Journal of Biochemistry and Molecular Biology vol. 29, no. 3, pp. 200 - 204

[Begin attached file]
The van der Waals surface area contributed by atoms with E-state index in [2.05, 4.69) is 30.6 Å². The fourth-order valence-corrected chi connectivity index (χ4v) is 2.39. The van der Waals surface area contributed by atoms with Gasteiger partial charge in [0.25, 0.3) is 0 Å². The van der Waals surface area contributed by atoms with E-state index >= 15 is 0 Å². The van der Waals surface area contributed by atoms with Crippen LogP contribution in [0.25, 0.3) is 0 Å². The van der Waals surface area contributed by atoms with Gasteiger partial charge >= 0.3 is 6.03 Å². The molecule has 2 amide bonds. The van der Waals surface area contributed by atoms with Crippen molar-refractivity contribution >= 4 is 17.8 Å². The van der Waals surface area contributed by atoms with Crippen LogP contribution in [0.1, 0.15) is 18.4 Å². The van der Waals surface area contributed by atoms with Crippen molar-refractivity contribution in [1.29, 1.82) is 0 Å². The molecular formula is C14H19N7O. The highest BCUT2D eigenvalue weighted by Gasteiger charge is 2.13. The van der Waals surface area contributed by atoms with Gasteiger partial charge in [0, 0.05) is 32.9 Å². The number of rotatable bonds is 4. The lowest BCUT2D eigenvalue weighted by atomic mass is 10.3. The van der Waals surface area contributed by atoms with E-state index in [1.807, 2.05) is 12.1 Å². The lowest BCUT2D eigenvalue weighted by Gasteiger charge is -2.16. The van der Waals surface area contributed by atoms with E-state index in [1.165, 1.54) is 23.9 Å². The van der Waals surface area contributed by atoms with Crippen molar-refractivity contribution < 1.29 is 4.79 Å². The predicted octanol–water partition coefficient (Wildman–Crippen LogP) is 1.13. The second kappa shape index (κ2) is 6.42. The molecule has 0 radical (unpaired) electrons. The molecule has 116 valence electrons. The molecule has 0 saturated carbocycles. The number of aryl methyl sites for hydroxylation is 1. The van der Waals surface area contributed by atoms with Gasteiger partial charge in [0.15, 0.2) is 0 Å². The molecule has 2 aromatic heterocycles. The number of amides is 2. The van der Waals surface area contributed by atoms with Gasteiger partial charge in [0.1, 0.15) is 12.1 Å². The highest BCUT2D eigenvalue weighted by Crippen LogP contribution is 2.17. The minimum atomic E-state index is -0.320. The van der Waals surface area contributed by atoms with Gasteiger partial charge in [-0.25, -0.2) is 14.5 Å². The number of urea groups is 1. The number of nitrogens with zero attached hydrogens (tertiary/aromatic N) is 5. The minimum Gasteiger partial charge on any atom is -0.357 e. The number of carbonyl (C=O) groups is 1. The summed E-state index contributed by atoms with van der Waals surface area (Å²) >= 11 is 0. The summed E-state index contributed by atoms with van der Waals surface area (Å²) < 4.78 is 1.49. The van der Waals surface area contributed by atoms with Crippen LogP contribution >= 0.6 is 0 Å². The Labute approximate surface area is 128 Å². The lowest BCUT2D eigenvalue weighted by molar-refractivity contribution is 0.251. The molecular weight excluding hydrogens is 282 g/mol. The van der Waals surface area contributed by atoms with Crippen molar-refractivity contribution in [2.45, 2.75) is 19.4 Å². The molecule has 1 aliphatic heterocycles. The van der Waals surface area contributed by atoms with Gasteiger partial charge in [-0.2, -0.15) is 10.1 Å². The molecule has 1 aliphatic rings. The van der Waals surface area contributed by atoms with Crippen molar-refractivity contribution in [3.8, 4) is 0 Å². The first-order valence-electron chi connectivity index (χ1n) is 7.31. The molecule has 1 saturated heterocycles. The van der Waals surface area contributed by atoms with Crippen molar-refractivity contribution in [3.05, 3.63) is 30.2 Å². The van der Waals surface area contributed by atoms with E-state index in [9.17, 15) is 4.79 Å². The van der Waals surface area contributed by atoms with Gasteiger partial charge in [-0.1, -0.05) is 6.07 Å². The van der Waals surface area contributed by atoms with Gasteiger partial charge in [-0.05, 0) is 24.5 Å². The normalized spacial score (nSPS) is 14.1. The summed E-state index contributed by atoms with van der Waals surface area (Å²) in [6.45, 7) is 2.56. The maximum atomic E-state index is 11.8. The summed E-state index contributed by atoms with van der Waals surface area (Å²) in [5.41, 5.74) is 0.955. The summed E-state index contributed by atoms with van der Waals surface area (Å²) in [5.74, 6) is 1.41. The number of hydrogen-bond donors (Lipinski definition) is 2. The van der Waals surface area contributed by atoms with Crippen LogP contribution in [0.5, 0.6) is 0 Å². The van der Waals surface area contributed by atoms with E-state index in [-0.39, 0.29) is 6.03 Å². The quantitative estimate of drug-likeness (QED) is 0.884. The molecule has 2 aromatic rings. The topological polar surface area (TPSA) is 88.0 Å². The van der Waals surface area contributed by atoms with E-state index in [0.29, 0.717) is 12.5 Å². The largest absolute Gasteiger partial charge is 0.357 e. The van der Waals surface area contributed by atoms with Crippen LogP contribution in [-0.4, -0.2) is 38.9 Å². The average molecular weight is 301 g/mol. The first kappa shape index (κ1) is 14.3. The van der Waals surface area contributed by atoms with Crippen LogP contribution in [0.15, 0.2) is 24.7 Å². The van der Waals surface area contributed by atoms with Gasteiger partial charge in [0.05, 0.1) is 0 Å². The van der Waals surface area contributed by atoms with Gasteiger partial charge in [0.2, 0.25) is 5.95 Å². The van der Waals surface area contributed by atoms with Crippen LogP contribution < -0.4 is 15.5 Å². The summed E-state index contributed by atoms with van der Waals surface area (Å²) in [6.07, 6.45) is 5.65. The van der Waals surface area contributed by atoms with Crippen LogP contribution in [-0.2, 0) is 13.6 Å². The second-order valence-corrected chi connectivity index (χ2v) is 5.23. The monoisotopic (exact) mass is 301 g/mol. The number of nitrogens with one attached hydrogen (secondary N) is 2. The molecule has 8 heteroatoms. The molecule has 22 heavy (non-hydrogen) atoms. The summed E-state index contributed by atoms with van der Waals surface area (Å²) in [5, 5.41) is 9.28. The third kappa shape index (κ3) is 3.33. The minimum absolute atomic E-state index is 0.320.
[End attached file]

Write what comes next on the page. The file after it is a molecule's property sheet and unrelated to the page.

Nerve growth factor (NGF) is literally known to promote neural differentiation and survival in several peripheral and central neurons. Thus, it is widely believed that NGF may serve as a therapeutic agent for many types of neuronal diseases. One of the mechanisms suggested to explain the protective role of NGF is that the trophic factor can prevent the increase of intracellular calcium ions which might be responsible for neural death. To examine whether or not the calcium hypothesis works even under pathological conditions, we applied NGF to cultures deprived of glucose. Surprisingly, what was observed here is that NGF rather promoted cell death under a glucose-deprived condition. What we call the NGF paradox phenomenon occurred in a calcium concentration-dependent manner, indirectly suggesting that NGF might increase intracellular calcium ions in cells deprived of glucose. This suggestion is further supported by the fact that nifedipine, a well-known L-type calcium channel blocker, could block the cell death potentiated by NGF. Here it is still premature to propose the complete mechanism underlying the NGF paradox phenomenon. However, this study certainly indicates that NGF as a therapeutic agent for neuronal diseases should be carefully considered before use.